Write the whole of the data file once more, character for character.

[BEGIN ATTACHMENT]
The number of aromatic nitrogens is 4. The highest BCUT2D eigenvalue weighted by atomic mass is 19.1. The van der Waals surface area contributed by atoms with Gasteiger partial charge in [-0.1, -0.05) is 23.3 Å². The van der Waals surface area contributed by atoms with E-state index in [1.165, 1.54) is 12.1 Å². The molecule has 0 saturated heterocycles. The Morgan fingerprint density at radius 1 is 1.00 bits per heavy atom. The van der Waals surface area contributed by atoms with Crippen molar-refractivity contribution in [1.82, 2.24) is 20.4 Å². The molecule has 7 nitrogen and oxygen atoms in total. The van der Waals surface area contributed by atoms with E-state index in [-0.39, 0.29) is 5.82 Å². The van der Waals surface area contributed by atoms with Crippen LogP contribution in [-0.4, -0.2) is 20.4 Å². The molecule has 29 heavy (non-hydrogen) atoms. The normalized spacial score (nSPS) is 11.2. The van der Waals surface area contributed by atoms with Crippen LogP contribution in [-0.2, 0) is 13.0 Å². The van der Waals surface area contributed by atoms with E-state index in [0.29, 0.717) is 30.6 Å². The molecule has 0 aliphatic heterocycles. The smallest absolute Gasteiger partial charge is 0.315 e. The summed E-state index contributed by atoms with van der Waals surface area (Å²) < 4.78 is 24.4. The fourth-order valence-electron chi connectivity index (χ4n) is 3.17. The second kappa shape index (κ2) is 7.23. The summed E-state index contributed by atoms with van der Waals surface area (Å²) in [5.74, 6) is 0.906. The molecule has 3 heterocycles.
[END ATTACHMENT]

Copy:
The number of aromatic nitrogens is 4. The highest BCUT2D eigenvalue weighted by atomic mass is 19.1. The van der Waals surface area contributed by atoms with Gasteiger partial charge in [-0.1, -0.05) is 23.3 Å². The van der Waals surface area contributed by atoms with E-state index in [1.165, 1.54) is 12.1 Å². The molecule has 0 saturated heterocycles. The Morgan fingerprint density at radius 1 is 1.00 bits per heavy atom. The van der Waals surface area contributed by atoms with Crippen molar-refractivity contribution in [1.82, 2.24) is 20.4 Å². The molecule has 7 nitrogen and oxygen atoms in total. The van der Waals surface area contributed by atoms with E-state index in [-0.39, 0.29) is 5.82 Å². The van der Waals surface area contributed by atoms with Crippen LogP contribution in [-0.4, -0.2) is 20.4 Å². The molecule has 29 heavy (non-hydrogen) atoms. The normalized spacial score (nSPS) is 11.2. The van der Waals surface area contributed by atoms with Crippen LogP contribution in [-0.2, 0) is 13.0 Å². The van der Waals surface area contributed by atoms with E-state index in [0.29, 0.717) is 30.6 Å². The molecule has 0 aliphatic heterocycles. The smallest absolute Gasteiger partial charge is 0.315 e. The summed E-state index contributed by atoms with van der Waals surface area (Å²) < 4.78 is 24.4. The fourth-order valence-electron chi connectivity index (χ4n) is 3.17. The second kappa shape index (κ2) is 7.23. The summed E-state index contributed by atoms with van der Waals surface area (Å²) in [5.74, 6) is 0.906. The molecule has 3 heterocycles.